When I was a freshman in college in 1954, Dusty Rhodes became the hero of the 1954 World Series playing RHODES for the New York Giants.. In the first game, batting left handed, he hit a pinch hit home run in the bottom of the tenth inning off of pitcher Bob Lemon to win the game. It was a tie breaking three-run homer for a 5-2 victory. As he watched the ball go into the stands 290 feet away, Lemon threw his glove in frustration. In an interview Rhodes said with a laugh ‘Lemon’s glove went further then my home run."

Then, in the second game, he hit another pinch hit single in the fifth inning followed by a homer in the seventh that ensured victory. In the third game he had a two run single for a 3-0 lead in a six to three victory. For some reason manager Durocher decided not to use him at all in game four which the Giants won anyway. All told he batted six times and had four hits with two home runs in that series when the Giants swept the Cleveland Indians. The homers were off of pitchers Bob Lemon and Early Wynn who both ended up in the Hall of Fame. That year he hit .341 with fifteen homers in just eighty two games. He was never a regular in the Giant’s lineup for a full season so his career statistics don’t reflect his ability. He had a .253 batting average. Manager Leo Durocher picked his spots to send him in and in that series he earned the nickname "The Colossus of Rhodes."

Otherwise known as Dusty Rhodes he was one of the unique legends of baseball. James Lamar Rhodes was born in Alabama near Montgomery on May 13, 1927 and died June 17, 2009 in Henderson, Nevada at age 82. He grew up picking cotton and working in a grocery after quitting school in the eighth grade. As to the nickname Dusty, Stan Grosshandler has written an article "Where have those grand 19rhodesspan old nicknames gone" in which he describes the nicknames of yesterday’s baseball players. He says that at the time Rhodes played there were automatic nicknames. If your name was Rhodes, then you became Dusty and a large number of players had that nickname.

In December of 2008, Daily News sportswriter Bill Madden reported the last interview with Rhodes before his death. His article was titled "Dusty Rhodes, hero Giants’ 1954 series win, hits high notes." Sick with oxygen tubes in his nose and in a wheel chair, he told Madden: "It’s funny. I was never sick a day of my life until I quit drinking." Rhodes was a hard-drinking, fun loving country boy. When he was asked about Durocher not playing him in the fourth game of the World Series, he said: "It was just as well. After the third game I was drinking to everybody’s health so much that I about ruined mine."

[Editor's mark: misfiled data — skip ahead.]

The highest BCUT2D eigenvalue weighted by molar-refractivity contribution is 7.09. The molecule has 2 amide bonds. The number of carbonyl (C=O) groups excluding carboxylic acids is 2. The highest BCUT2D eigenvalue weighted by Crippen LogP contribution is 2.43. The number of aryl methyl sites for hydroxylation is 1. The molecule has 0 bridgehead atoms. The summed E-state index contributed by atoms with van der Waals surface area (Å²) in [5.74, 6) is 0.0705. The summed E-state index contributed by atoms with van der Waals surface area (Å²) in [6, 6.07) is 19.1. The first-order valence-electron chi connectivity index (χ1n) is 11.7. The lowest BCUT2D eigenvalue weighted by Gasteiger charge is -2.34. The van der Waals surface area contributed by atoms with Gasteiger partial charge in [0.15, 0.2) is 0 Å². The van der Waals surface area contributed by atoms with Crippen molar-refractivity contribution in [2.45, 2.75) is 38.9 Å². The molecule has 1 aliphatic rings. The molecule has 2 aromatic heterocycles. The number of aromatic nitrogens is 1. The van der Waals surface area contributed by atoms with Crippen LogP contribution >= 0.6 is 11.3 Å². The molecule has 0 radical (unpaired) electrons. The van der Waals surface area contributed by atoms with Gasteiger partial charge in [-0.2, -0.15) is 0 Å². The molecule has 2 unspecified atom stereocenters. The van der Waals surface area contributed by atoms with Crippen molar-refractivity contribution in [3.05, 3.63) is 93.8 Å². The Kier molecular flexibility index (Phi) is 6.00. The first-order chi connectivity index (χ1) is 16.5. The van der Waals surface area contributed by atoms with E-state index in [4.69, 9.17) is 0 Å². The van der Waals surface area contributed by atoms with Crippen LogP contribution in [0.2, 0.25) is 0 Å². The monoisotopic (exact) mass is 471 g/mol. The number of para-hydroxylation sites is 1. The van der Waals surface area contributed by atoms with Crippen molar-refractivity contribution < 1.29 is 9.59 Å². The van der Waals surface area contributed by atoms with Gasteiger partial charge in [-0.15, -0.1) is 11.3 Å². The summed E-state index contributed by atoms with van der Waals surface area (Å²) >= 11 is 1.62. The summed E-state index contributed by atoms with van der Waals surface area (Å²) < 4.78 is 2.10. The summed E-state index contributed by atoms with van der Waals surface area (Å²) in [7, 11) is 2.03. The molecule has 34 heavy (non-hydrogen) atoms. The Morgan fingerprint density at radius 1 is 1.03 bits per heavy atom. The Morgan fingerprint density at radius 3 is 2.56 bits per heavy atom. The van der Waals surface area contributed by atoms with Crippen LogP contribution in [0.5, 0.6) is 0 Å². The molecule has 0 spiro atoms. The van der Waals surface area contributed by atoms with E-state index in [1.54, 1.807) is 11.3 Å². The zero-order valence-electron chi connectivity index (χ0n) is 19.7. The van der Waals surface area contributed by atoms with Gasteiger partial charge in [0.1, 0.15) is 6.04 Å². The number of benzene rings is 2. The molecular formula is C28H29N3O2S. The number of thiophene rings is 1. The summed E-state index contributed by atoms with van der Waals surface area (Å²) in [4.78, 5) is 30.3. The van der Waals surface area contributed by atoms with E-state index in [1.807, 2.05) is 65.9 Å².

After serving in the military in World War II Rhodes played minor league baseball for the Giants and played for the Tacoma Giants in the 1960's. He was called up to the majors in 1952. He and Durocher never got along very well. In his book Nice Guys Finish Last Durocher described him as the worst fielder who ever played in a big league game who made training rules forgotten. He wrote:

"Anytime you see a fielder get under a ball and pound his glove – even in Little League – you know he is going to catch it. I’ve seen Dusty Rhodes pound his glove and have the ball fall twenty feet behind him."

However, Durocher also said "A buffoon is a drunk on a hitting spree. Dusty was the kind of buffoon who kept a club confident and happy. And boy could he hit. Between him and Willy Mays there was nothing but laughter in our club house." Others have said he was a typical Durocher player, one who seemed to be unable to run, hit, throw or field but beat you anyway. Rhodes once said in an interview:

"I ain’t much of a fielder and I got a pretty lousy arm, but I sure love to whack that ball."

Rh odes Team mates and friends said he had a thousand stories and could tell a story better then anyone. He used to insist Herb Score was the best pitcher he faced because he said he never saw the ball. He just heard it go by. Hall of Fame broadcaster Vin Scully said "just mentioning his name, I start to smile…I guess they needed a designated hitter up there and he’s not a bad one to have."

The African American players who were his team mates say that he was totally color blind when it came to race. Monte Irvin, Hall of Famer, said he was like a brother to all the black players. Willie Mays said when he learned of his death: "He was a fabulous hitter and a great hitter. He stayed at my house and I’ve never had a greater friend."

He played for the New York Giants from 1952 to 1957 and then appeared in fifty four games for the San Francisco Giants in 1959. After his career was over he worked for a friend on a tug boat for twenty five years. When he was asked why his career was so short, he said that after Durocher left the Giants baseball wasn’t fun anymore. Baseball wasn't the same after it lost Dusty Rhodes.

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